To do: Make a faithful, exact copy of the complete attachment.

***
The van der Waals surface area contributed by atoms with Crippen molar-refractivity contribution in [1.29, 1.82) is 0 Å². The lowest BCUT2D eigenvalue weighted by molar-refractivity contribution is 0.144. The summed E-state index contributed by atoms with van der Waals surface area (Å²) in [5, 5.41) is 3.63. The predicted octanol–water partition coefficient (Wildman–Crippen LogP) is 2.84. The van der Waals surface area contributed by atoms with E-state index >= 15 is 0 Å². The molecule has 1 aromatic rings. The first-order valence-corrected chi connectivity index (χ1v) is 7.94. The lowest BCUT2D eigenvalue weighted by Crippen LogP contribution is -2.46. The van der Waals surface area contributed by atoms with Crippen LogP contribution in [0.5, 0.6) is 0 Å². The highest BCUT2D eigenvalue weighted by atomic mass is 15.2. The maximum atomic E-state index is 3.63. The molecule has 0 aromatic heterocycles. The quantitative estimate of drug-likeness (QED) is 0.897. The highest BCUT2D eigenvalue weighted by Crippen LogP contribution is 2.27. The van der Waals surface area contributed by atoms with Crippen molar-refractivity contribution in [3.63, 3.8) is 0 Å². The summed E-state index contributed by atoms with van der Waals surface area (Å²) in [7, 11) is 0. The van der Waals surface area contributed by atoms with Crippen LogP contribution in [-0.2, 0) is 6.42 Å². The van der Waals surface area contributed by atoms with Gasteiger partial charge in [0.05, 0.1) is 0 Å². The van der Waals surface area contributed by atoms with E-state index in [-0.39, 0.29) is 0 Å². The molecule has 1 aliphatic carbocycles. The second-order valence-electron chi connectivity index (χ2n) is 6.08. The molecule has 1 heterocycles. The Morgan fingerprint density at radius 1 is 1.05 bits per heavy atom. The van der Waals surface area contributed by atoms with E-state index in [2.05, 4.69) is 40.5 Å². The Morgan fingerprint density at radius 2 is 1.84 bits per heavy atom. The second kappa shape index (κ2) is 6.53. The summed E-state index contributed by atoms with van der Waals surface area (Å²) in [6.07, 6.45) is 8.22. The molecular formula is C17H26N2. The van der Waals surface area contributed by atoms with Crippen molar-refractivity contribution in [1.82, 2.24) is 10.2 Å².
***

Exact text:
The van der Waals surface area contributed by atoms with Crippen molar-refractivity contribution in [1.29, 1.82) is 0 Å². The lowest BCUT2D eigenvalue weighted by molar-refractivity contribution is 0.144. The summed E-state index contributed by atoms with van der Waals surface area (Å²) in [5, 5.41) is 3.63. The predicted octanol–water partition coefficient (Wildman–Crippen LogP) is 2.84. The van der Waals surface area contributed by atoms with E-state index >= 15 is 0 Å². The molecule has 1 aromatic rings. The first-order valence-corrected chi connectivity index (χ1v) is 7.94. The lowest BCUT2D eigenvalue weighted by Crippen LogP contribution is -2.46. The van der Waals surface area contributed by atoms with Crippen LogP contribution in [0.5, 0.6) is 0 Å². The highest BCUT2D eigenvalue weighted by atomic mass is 15.2. The maximum atomic E-state index is 3.63. The molecule has 0 aromatic heterocycles. The quantitative estimate of drug-likeness (QED) is 0.897. The highest BCUT2D eigenvalue weighted by Crippen LogP contribution is 2.27. The van der Waals surface area contributed by atoms with Crippen molar-refractivity contribution in [3.63, 3.8) is 0 Å². The summed E-state index contributed by atoms with van der Waals surface area (Å²) in [7, 11) is 0. The van der Waals surface area contributed by atoms with Crippen LogP contribution in [-0.2, 0) is 6.42 Å². The van der Waals surface area contributed by atoms with Gasteiger partial charge in [0.05, 0.1) is 0 Å². The van der Waals surface area contributed by atoms with E-state index in [-0.39, 0.29) is 0 Å². The molecule has 1 aliphatic carbocycles. The second-order valence-electron chi connectivity index (χ2n) is 6.08. The molecule has 1 heterocycles. The Morgan fingerprint density at radius 1 is 1.05 bits per heavy atom. The van der Waals surface area contributed by atoms with E-state index in [2.05, 4.69) is 40.5 Å². The Morgan fingerprint density at radius 2 is 1.84 bits per heavy atom. The second kappa shape index (κ2) is 6.53. The summed E-state index contributed by atoms with van der Waals surface area (Å²) in [6.07, 6.45) is 8.22. The molecular formula is C17H26N2. The van der Waals surface area contributed by atoms with Crippen molar-refractivity contribution in [1.82, 2.24) is 10.2 Å².